I have seen and experienced what a lack of voting and community involvement can do
By Matthew Garringer | Contributor
Voting is important; it is a civic duty all citizens should strive to fulfill. As the saying goes, “Vote early and often.” Voting is also a right; it has taken a long time for America to achieve the voting rights we have, and it is a right entailed to all citizens of the U.S. As Christians, we are told we need to vote and are usually told whom to vote for as well. One would have to be blind and deaf not to see and hear the various pastors and Christian leaders telling fellow Christians which candidate to choose. Phrases like “the lesser of two evils” or “greater good” have been thrown around a lot during this election season.
I don’t really want to talk about whom I think Christians should vote for; this just causes way too many arguments, and we’ve already read positions on each of the candidates in a previous edition of this newspaper. No, I want this article to be about the nature of voting itself and its implications on the concept of “civic duty.”
As I just said, voting is a civic duty; one of the most basic civic duties. Voting should be expected of citizens, just as citizens are expected to pay taxes or serve on juries if and when it is required. This is why it is so important for everyone to have an equal right and equal access to their vote. Voting is such a basic, fundamental part of our society that the notion of citizens not being able to vote based on some inherent trait about them is ridiculous. If we do not vote, we have no society.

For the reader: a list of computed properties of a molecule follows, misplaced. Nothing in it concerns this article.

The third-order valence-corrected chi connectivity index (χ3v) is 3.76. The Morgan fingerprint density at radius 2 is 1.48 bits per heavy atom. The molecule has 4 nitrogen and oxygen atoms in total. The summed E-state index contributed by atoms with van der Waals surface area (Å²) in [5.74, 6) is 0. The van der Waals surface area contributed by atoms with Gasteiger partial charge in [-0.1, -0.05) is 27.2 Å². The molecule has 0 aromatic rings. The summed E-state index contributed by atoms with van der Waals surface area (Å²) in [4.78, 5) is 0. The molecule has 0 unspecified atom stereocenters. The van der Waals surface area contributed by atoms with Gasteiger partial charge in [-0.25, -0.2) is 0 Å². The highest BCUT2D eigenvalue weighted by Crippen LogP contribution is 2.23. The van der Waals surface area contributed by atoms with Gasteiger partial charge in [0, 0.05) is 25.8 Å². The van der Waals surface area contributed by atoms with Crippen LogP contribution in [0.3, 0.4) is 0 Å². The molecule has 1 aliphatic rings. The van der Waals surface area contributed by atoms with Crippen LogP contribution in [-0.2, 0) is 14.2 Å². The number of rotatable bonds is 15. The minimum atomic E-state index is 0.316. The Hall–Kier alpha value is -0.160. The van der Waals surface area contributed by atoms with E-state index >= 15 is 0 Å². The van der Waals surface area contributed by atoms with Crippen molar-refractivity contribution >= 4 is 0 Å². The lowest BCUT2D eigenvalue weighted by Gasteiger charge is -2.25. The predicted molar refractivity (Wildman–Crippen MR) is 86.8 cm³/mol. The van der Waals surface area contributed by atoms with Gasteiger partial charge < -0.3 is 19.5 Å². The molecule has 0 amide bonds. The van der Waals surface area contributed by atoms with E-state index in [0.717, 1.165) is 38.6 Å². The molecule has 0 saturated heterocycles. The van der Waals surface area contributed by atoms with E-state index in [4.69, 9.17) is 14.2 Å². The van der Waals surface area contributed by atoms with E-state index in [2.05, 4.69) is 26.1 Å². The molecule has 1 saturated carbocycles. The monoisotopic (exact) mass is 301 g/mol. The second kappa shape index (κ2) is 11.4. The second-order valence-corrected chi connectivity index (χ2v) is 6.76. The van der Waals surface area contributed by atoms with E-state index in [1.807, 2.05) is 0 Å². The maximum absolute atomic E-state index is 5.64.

Yet should we be satisfied with our role in society if we merely pay taxes and vote? I do not think so. While voting is extremely important, it is one of the lesser things we can do for society. What real contribution are we making if we only let our voices be heard? Shouldn’t we also strive to make our voices heard and our actions seen and felt?
I would argue that a Christian who votes for the “wrong candidate” yet actively seeks to benefit his or her community by volunteering or supporting community functions shows faith better and contributes to society more than a Christian who votes for the “right candidate” yet does nothing else for their community.
Growing up in Muncie, a city just 25 miles south of here, I have seen and experienced what a lack of voting and community involvement can do. My community voted down a referendum that would have funded buses (as in school buses, the vehicles that transport students to school, which is pretty vital to the educational process) due to a mass misinformation campaign and a less than 16 percent voter turnout. I played football for Muncie Central in front of small crowds and saw a general apathy toward my school from many people. Muncie has declined largely from industry and factories leaving the area, but it has also deteriorated from people not caring about and contributing to the community they live in. Some are making concentrated efforts to improve the city I grew up in, and those workers deserve praise, but these are the efforts of a few people, not many.
If you really want to “Make America Great Again,” clean up a park, volunteer or support the local school. Don’t just be angry and vote. Don’t just expect the person you vote for to fix the problems in society that are in your backyard. Go out and do something. Try to improve the lives of others. Be the salt and light our communities need.